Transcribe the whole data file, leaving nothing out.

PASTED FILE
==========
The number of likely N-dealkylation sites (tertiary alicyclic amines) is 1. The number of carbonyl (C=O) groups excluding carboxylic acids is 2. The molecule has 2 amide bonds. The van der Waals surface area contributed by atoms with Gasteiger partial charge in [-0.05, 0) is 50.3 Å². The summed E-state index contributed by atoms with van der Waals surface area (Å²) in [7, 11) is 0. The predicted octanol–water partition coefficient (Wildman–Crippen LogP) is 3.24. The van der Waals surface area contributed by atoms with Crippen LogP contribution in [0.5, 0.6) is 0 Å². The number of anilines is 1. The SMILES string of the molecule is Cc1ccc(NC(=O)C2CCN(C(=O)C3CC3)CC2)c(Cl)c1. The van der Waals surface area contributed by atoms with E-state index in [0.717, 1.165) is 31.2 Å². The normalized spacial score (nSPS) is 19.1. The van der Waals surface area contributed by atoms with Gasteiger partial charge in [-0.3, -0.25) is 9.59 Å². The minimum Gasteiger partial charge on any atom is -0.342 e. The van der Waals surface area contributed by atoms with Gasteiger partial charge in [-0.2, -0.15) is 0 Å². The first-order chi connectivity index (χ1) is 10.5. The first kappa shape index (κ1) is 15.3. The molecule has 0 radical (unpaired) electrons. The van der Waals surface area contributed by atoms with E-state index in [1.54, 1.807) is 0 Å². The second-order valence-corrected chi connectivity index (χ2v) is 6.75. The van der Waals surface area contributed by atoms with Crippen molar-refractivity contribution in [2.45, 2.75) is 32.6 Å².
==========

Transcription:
The number of likely N-dealkylation sites (tertiary alicyclic amines) is 1. The number of carbonyl (C=O) groups excluding carboxylic acids is 2. The molecule has 2 amide bonds. The van der Waals surface area contributed by atoms with Gasteiger partial charge in [-0.05, 0) is 50.3 Å². The summed E-state index contributed by atoms with van der Waals surface area (Å²) in [7, 11) is 0. The predicted octanol–water partition coefficient (Wildman–Crippen LogP) is 3.24. The van der Waals surface area contributed by atoms with Crippen LogP contribution in [0.5, 0.6) is 0 Å². The number of anilines is 1. The SMILES string of the molecule is Cc1ccc(NC(=O)C2CCN(C(=O)C3CC3)CC2)c(Cl)c1. The van der Waals surface area contributed by atoms with E-state index in [0.717, 1.165) is 31.2 Å². The normalized spacial score (nSPS) is 19.1. The van der Waals surface area contributed by atoms with Gasteiger partial charge in [-0.3, -0.25) is 9.59 Å². The minimum Gasteiger partial charge on any atom is -0.342 e. The van der Waals surface area contributed by atoms with Gasteiger partial charge in [-0.2, -0.15) is 0 Å². The first-order chi connectivity index (χ1) is 10.5. The first kappa shape index (κ1) is 15.3. The molecule has 0 radical (unpaired) electrons. The van der Waals surface area contributed by atoms with E-state index in [1.54, 1.807) is 0 Å². The second-order valence-corrected chi connectivity index (χ2v) is 6.75. The van der Waals surface area contributed by atoms with Crippen molar-refractivity contribution in [2.45, 2.75) is 32.6 Å².